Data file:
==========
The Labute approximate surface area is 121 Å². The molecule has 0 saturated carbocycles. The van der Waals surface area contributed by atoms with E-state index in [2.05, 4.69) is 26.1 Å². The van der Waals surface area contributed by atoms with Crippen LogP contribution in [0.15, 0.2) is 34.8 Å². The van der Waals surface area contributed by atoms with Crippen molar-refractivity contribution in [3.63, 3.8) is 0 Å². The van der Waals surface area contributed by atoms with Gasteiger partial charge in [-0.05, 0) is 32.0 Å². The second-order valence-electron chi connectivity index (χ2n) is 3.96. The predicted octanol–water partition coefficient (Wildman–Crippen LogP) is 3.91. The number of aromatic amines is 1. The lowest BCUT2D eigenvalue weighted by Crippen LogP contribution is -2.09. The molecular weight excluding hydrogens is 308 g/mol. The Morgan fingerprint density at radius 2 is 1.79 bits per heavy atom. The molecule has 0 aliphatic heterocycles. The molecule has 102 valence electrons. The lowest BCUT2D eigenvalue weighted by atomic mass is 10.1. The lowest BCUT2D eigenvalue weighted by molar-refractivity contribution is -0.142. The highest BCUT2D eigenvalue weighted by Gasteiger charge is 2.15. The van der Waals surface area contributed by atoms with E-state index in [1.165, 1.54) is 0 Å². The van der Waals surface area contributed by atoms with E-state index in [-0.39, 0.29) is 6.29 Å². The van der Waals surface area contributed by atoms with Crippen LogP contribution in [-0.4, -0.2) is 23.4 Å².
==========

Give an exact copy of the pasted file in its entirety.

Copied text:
The Labute approximate surface area is 121 Å². The molecule has 0 saturated carbocycles. The van der Waals surface area contributed by atoms with E-state index in [2.05, 4.69) is 26.1 Å². The van der Waals surface area contributed by atoms with Crippen LogP contribution in [0.15, 0.2) is 34.8 Å². The van der Waals surface area contributed by atoms with Crippen molar-refractivity contribution in [3.63, 3.8) is 0 Å². The van der Waals surface area contributed by atoms with Gasteiger partial charge in [-0.05, 0) is 32.0 Å². The second-order valence-electron chi connectivity index (χ2n) is 3.96. The predicted octanol–water partition coefficient (Wildman–Crippen LogP) is 3.91. The number of aromatic amines is 1. The lowest BCUT2D eigenvalue weighted by Crippen LogP contribution is -2.09. The molecular weight excluding hydrogens is 308 g/mol. The Morgan fingerprint density at radius 2 is 1.79 bits per heavy atom. The molecule has 0 aliphatic heterocycles. The molecule has 102 valence electrons. The lowest BCUT2D eigenvalue weighted by atomic mass is 10.1. The lowest BCUT2D eigenvalue weighted by molar-refractivity contribution is -0.142. The highest BCUT2D eigenvalue weighted by Gasteiger charge is 2.15. The van der Waals surface area contributed by atoms with E-state index in [1.165, 1.54) is 0 Å². The van der Waals surface area contributed by atoms with E-state index in [-0.39, 0.29) is 6.29 Å². The van der Waals surface area contributed by atoms with Crippen LogP contribution in [-0.4, -0.2) is 23.4 Å².